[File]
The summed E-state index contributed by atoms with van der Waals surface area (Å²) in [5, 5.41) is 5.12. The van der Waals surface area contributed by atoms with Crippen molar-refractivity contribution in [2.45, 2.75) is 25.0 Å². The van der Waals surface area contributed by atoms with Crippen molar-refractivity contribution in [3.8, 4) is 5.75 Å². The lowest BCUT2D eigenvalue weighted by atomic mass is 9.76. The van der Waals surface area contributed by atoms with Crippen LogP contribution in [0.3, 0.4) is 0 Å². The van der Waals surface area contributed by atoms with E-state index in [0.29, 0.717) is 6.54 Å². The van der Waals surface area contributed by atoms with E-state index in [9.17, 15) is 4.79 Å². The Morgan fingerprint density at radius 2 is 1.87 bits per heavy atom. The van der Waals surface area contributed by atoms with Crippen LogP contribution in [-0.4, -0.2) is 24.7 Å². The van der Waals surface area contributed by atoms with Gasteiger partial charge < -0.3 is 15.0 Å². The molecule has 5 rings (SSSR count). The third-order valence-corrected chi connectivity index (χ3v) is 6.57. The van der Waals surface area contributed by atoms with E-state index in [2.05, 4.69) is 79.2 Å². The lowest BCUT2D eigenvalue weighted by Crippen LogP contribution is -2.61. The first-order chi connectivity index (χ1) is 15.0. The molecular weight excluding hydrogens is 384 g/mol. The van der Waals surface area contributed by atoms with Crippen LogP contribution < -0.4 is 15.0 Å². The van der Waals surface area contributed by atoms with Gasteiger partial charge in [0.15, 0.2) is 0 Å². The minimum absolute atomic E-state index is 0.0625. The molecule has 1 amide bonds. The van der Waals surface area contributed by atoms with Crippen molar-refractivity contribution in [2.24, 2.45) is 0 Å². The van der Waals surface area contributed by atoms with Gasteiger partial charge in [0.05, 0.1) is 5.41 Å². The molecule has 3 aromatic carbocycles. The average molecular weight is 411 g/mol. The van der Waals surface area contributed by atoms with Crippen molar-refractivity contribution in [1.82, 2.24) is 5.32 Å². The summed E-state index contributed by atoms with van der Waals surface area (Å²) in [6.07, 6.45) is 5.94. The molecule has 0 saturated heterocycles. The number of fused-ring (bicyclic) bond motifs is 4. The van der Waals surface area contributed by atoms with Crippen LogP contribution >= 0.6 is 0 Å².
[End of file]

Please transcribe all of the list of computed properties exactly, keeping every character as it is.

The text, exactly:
The summed E-state index contributed by atoms with van der Waals surface area (Å²) in [5, 5.41) is 5.12. The van der Waals surface area contributed by atoms with Crippen molar-refractivity contribution in [2.45, 2.75) is 25.0 Å². The van der Waals surface area contributed by atoms with Crippen molar-refractivity contribution in [3.8, 4) is 5.75 Å². The lowest BCUT2D eigenvalue weighted by atomic mass is 9.76. The van der Waals surface area contributed by atoms with Crippen LogP contribution in [0.3, 0.4) is 0 Å². The van der Waals surface area contributed by atoms with E-state index in [0.29, 0.717) is 6.54 Å². The van der Waals surface area contributed by atoms with E-state index in [9.17, 15) is 4.79 Å². The Morgan fingerprint density at radius 2 is 1.87 bits per heavy atom. The van der Waals surface area contributed by atoms with Crippen LogP contribution in [-0.4, -0.2) is 24.7 Å². The van der Waals surface area contributed by atoms with Gasteiger partial charge < -0.3 is 15.0 Å². The molecule has 5 rings (SSSR count). The third-order valence-corrected chi connectivity index (χ3v) is 6.57. The van der Waals surface area contributed by atoms with E-state index in [2.05, 4.69) is 79.2 Å². The lowest BCUT2D eigenvalue weighted by Crippen LogP contribution is -2.61. The first-order chi connectivity index (χ1) is 15.0. The molecular weight excluding hydrogens is 384 g/mol. The van der Waals surface area contributed by atoms with Crippen LogP contribution < -0.4 is 15.0 Å². The van der Waals surface area contributed by atoms with Gasteiger partial charge in [0.15, 0.2) is 0 Å². The minimum absolute atomic E-state index is 0.0625. The molecule has 1 amide bonds. The van der Waals surface area contributed by atoms with Crippen molar-refractivity contribution in [2.24, 2.45) is 0 Å². The van der Waals surface area contributed by atoms with Gasteiger partial charge in [0.05, 0.1) is 5.41 Å². The molecule has 3 aromatic carbocycles. The average molecular weight is 411 g/mol. The van der Waals surface area contributed by atoms with Crippen molar-refractivity contribution in [1.82, 2.24) is 5.32 Å². The summed E-state index contributed by atoms with van der Waals surface area (Å²) in [6.07, 6.45) is 5.94. The molecule has 0 saturated heterocycles. The number of fused-ring (bicyclic) bond motifs is 4. The van der Waals surface area contributed by atoms with Crippen LogP contribution >= 0.6 is 0 Å².